"Hercule Poirot has made quite a place for himself in the world and is regarded perhaps with more affection by outsiders than by his own creator," writes Christie in "Detective Writers in England," a 1945 essay commissioned by the British Ministry of Information. After twenty-five years, Poirot had become “somewhat of an embarrassment” to the writer because of the necessity to contrive his involvement in each case. At the essay’s conclusion, Christie cautions young writers: “Be very careful what central character you create—you may have him with you for a very long time!”
English actor Charles Laughton, depicted on the left, became the first to portray Poirot in the 1928 stage playe Alibi, an adaptation of Christie’s well-known novel The Murder of Roger Ackroyd (1926). Francis L. Sullivan, shown on the right, was next to take on the role. He played Poirot twice on stage in Black Coffee (1930) and Peril at End House (1940), as well as on screen in The Wasp’s Nest (1937).
Pulp paperbacks like this one were printed on low-quality paper, keeping them inexpensively priced for a mass-market audience. First published as Hercule Poirot's Christmas (1938), then as Murder for Christmas (1939), the novel Holiday for Murder features Poirot in a locked-room mystery. This subgenre of detective fiction features a seemingly impossible crime in which, for example, there is no sign of how a killer entered or escaped from a locked room.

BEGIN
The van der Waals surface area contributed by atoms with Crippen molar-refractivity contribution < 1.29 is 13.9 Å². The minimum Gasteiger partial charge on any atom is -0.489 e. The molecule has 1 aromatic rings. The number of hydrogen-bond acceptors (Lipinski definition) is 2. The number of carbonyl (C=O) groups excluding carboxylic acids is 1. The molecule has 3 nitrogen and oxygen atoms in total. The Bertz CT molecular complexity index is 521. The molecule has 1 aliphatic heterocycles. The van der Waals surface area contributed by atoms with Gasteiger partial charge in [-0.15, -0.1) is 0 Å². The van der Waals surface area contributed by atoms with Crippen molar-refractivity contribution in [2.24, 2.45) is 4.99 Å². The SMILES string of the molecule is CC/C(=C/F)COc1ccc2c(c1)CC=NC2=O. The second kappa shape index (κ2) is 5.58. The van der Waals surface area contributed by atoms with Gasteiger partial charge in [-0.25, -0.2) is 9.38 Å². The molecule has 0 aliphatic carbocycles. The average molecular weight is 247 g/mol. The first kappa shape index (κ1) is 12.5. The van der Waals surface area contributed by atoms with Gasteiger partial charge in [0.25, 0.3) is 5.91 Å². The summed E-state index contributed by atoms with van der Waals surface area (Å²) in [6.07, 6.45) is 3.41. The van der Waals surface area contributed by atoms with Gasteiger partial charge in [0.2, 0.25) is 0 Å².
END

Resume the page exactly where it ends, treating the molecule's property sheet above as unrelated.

The Hollow, first published in 1946 and later titled Murder after Hours (1954), is an example of a a “country house mystery.” This subgenre of detective fiction features a crime in an isolated or contained setting with a quickly established pool of suspects. The setting for The Hollow is reported to have been inspired by the home of Francis L. Sullivan, who portrayed Poirot on stage and screen.
In his draft preface for The Hollow, Symons discusses Christie’s disappointment with early dramatizations of her novels and her subsequent decision to adapt her own works for the stage. He quotes her explanation for the striking omission of Poirot from her dramatization of The Hollow: “He would have had to be the principal part, and you can’t really have a principal part on the stage who is only someone who looks, listens, thinks and deduces.”